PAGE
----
Perceiving Religion

ViperHearth“Sticks and stones,” they used to tell me, “may break my bones, but words will never harm me.” We teach our children lies like that. I have been hit by sticks and stones—fortunately wielded by other children—but the things that hurt worst were the words. Some of those scars are still with me. I recently read Terryl L. Givens’ The Viper on the Hearth: Mormons, Myths, and the Construction of Heresy. It is my policy on this blog not to poke fun at religions of which I’m not a member. (Those that have been willing to take me on, well, they should’ve known what they were getting into.) I can’t say that I know many members of the Church of Jesus Christ of Latter-Day Saints, but the few that I do know have been just like anybody else. Well, to be honest, they’re scholars so they are probably just as strange as the rest of us who spend too much time hitting the books. I don’t hold to their religious beliefs and they don’t hold to mine, so what’s the problem? Givens’ book shows what it’s like to be on the receiving end of those “harmless” words. Mormons, almost uniquely among religious groups, have been verbally castigated with impunity. This book is an attempt to answer the reasonable question “why?”.

As I read this account I found myself trying to put on Mormon shoes and walk in them for a while. Things sure looked different from that perspective. Things have changed in the nearly two decades since the book was published: Stephanie Meyers’ Twilight series brought Mormon fiction into the mainstream (Orson Scott Card, although he continues to charm the sci-fi crowd, hasn’t quite caught the crucial young lady demographic, it seems). We’ve had an LDS candidate for President of the United States. Even though Book of Mormon, the show, pokes fun, it is fair to say that you only get this level of attention when you’ve been mainstreamed. Protestant, Catholic, and Jew have all taken their knocks on the comedic front. Still, there is a poignancy to The Viper on the Hearth. Mormons, like other religious believers, are simply wanting to make the world a better place. This is perhaps the surest way to draw fire.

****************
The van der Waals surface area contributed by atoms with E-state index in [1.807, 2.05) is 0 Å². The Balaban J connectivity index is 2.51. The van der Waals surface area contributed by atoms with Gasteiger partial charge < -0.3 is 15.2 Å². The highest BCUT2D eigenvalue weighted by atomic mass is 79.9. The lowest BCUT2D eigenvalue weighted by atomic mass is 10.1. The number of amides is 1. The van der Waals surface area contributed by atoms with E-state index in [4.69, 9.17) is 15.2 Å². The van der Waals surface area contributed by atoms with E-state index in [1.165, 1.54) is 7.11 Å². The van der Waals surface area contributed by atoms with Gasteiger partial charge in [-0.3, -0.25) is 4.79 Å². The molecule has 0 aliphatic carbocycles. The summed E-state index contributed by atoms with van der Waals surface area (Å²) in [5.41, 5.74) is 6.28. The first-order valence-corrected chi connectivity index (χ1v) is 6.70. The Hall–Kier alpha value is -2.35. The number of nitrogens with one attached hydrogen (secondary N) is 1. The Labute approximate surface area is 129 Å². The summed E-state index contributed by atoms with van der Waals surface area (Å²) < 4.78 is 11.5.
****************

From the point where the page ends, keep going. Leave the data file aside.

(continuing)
Givens provides some likely answers as to why the Mormons have been shunned by their fellow Americans. One reason that I didn’t notice (sometimes things escape me) but which might have put them in good company is a statement from the New Testament; prophets don’t seem very good at gleaning honor among their compatriots. It may be hard to trust a religion that comes from your own neighborhood. We know too well the corruption, the pettiness, the foibles of those who live next door. If we’re honest, we know that we have them too. No need to go outside. The glimmer of hope here in this nation of religious freedom is that things seem to have improved over the last few years. As Mormonism grows, ages, and becomes passé in the looming age of Nones, perhaps we’ll apologize for not only the sticks and stones, but for those weapons that hurt most sharply with no physical existence at all.